By Brittany Hazelwood and Edward Nawotka
Via his venerable MobyLives blog, Melville House founder Dennis Loy Johnson has been an outspoken critic of those who treat digital publishing and retailing as a true religion. But that’s not to suggest he’s a mere gadfly or Luddite. To the contrary, his decades-old publishing company, one that first came to prominence with the anthology, Poetry After 9/11 (a tenth anniversary edition will be released next month), has fully embraced the Web. They’ve launched the well-received Moby Awards for book trailers, issuing e-books, and experimenting with ambitious and quirky promotions, including challenging customers to read all 42 of the company’s novellas in a single month or its current commitment to reimburse anyone who buys an e-book of Andrei Kurkov’s Death and the Penguin at the promotional price of $3.99 with a coupon of the same value.
Now comes the HybridBook — print editions that come “enhanced” QR Codes that, via the wave of a cell phone or tablet camera with QR code reading software, enable instant free access to supplemental digital material that includes curated texts, essays, maps, illustrations, and even recipes.
The first enhanced HybridBooks to the hit the market are part of the “The Duel x 5,” a series of five novellas all entitled The Duel, one each by Chekhov, Conrad, Kuprin, Kleist and Casanova.
We spoke with Johnson about this new project.
Publishing Perspectives: What was the impetus for launching HybridBook project?
Johnson: We were looking for ways to work closer with brick-and-mortar book projects as we move into the new age of retail. This also entailed looking for new ways to assist booksellers to sell books, to get clientele better aware that they can still help indie booksellers sell books.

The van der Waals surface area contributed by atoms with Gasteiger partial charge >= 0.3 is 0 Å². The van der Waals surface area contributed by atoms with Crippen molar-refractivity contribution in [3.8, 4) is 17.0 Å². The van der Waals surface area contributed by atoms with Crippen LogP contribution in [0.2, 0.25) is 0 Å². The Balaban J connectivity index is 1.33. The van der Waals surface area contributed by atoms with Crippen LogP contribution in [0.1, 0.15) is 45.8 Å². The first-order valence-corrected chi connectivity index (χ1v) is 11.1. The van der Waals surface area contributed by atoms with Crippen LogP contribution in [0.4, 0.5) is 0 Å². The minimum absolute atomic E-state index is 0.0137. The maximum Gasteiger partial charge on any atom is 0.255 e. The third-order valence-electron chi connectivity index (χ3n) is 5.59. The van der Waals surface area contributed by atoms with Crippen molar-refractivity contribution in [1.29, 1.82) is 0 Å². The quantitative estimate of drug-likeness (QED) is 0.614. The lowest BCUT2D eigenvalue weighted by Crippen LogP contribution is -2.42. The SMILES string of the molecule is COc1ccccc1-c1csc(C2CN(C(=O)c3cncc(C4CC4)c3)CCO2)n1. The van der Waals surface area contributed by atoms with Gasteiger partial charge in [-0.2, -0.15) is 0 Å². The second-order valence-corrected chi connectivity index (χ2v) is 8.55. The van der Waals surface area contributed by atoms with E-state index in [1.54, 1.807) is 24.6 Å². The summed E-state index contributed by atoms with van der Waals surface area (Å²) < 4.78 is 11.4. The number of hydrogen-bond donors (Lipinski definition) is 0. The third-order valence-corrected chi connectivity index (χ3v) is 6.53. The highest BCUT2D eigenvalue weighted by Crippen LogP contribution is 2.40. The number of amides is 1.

Is this a reaction to a certain consumer demand?
It is and it isn’t. It is an original idea from Melville house. Consumers were not necessary beating down doors. For any indie bookseller that is selling e-books, we wanted to give printed matter a specific QR code, so if people are in the store, they can buy it right there in the bookstore. Indie booksellers are always complaining that indie stores are just a display, then customers proceed to buy the e-books from Amazon right in the store. We are trying to give booksellers the opportunity to keep those sales. We do think that there is value in shopping in an indie store; you can do everything you want right there.
Where would you like to take the project in the future? More books to come?
Yes, we will do all of the “Art of the Novella” series, which would total 43 books, once they come along for reprint, several months a year. Also we plan to include additional titles that lend themselves to it. We have found that these “illuminations” are often longer than the books they illuminate. For example with the Kleist title which is only 80 or so pages, its “illuminations” are hundreds of pages, featuring really cool stuff. The original idea with the novellas is that they are really stripped down. When reading, I would always skip introduction, so the idea was that the [stripped down] book would speak for itself. With the illuminations, if you love the book then you will love this material.